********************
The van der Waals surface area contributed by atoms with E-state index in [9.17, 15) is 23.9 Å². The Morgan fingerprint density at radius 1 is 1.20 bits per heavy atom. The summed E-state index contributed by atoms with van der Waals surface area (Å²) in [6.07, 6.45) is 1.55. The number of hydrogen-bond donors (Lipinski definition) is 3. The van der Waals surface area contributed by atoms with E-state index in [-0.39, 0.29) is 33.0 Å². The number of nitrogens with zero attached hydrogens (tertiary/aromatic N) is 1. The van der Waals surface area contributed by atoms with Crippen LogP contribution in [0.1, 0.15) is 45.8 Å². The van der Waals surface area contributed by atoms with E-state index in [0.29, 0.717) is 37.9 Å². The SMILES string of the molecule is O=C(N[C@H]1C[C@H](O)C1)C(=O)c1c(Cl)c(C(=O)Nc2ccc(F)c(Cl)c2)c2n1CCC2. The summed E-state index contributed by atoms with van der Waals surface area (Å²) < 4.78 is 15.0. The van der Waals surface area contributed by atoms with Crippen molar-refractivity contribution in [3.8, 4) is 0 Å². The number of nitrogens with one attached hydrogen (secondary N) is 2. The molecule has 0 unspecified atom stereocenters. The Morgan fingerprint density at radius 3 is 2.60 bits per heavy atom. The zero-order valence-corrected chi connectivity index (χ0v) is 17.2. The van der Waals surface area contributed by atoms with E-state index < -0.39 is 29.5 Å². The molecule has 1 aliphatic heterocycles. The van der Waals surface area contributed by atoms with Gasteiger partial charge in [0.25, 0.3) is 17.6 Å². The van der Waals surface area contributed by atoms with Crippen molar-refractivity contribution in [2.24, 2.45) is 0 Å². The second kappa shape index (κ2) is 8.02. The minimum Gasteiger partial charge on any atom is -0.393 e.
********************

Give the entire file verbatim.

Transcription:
The van der Waals surface area contributed by atoms with E-state index in [9.17, 15) is 23.9 Å². The Morgan fingerprint density at radius 1 is 1.20 bits per heavy atom. The summed E-state index contributed by atoms with van der Waals surface area (Å²) in [6.07, 6.45) is 1.55. The number of hydrogen-bond donors (Lipinski definition) is 3. The van der Waals surface area contributed by atoms with E-state index in [-0.39, 0.29) is 33.0 Å². The number of nitrogens with zero attached hydrogens (tertiary/aromatic N) is 1. The van der Waals surface area contributed by atoms with Crippen LogP contribution in [0.1, 0.15) is 45.8 Å². The van der Waals surface area contributed by atoms with E-state index in [0.29, 0.717) is 37.9 Å². The SMILES string of the molecule is O=C(N[C@H]1C[C@H](O)C1)C(=O)c1c(Cl)c(C(=O)Nc2ccc(F)c(Cl)c2)c2n1CCC2. The summed E-state index contributed by atoms with van der Waals surface area (Å²) < 4.78 is 15.0. The van der Waals surface area contributed by atoms with Crippen molar-refractivity contribution in [3.8, 4) is 0 Å². The number of nitrogens with one attached hydrogen (secondary N) is 2. The molecule has 0 unspecified atom stereocenters. The Morgan fingerprint density at radius 3 is 2.60 bits per heavy atom. The zero-order valence-corrected chi connectivity index (χ0v) is 17.2. The van der Waals surface area contributed by atoms with E-state index < -0.39 is 29.5 Å². The molecule has 1 aliphatic heterocycles. The van der Waals surface area contributed by atoms with Gasteiger partial charge in [0.25, 0.3) is 17.6 Å². The van der Waals surface area contributed by atoms with Crippen molar-refractivity contribution in [2.24, 2.45) is 0 Å². The second kappa shape index (κ2) is 8.02. The minimum Gasteiger partial charge on any atom is -0.393 e.